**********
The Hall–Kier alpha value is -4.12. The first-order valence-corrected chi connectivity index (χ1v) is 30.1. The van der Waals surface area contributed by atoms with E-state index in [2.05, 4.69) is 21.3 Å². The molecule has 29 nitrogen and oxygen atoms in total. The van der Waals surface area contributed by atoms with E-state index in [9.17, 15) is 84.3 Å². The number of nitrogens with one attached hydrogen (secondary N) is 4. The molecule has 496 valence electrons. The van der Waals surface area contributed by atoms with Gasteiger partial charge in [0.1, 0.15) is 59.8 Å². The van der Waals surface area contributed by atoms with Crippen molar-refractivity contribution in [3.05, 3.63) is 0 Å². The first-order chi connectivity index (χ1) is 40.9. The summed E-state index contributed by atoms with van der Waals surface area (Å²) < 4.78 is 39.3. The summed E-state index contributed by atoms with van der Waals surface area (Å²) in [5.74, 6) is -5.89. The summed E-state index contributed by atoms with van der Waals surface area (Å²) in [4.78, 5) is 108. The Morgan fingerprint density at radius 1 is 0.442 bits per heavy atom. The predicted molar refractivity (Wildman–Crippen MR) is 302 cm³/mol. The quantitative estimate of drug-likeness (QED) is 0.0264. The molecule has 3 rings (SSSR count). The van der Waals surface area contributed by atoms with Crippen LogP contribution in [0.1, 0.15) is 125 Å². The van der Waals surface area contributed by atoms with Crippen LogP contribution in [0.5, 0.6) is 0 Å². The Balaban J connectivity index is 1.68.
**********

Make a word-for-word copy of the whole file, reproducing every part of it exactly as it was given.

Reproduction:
The Hall–Kier alpha value is -4.12. The first-order valence-corrected chi connectivity index (χ1v) is 30.1. The van der Waals surface area contributed by atoms with E-state index in [2.05, 4.69) is 21.3 Å². The molecule has 29 nitrogen and oxygen atoms in total. The van der Waals surface area contributed by atoms with E-state index in [9.17, 15) is 84.3 Å². The number of nitrogens with one attached hydrogen (secondary N) is 4. The molecule has 496 valence electrons. The van der Waals surface area contributed by atoms with Gasteiger partial charge in [0.1, 0.15) is 59.8 Å². The van der Waals surface area contributed by atoms with Crippen molar-refractivity contribution in [3.05, 3.63) is 0 Å². The first-order chi connectivity index (χ1) is 40.9. The summed E-state index contributed by atoms with van der Waals surface area (Å²) < 4.78 is 39.3. The summed E-state index contributed by atoms with van der Waals surface area (Å²) in [5.74, 6) is -5.89. The summed E-state index contributed by atoms with van der Waals surface area (Å²) in [4.78, 5) is 108. The Morgan fingerprint density at radius 1 is 0.442 bits per heavy atom. The predicted molar refractivity (Wildman–Crippen MR) is 302 cm³/mol. The quantitative estimate of drug-likeness (QED) is 0.0264. The molecule has 3 rings (SSSR count). The van der Waals surface area contributed by atoms with Crippen LogP contribution in [0.1, 0.15) is 125 Å². The van der Waals surface area contributed by atoms with Crippen LogP contribution in [0.5, 0.6) is 0 Å². The Balaban J connectivity index is 1.68.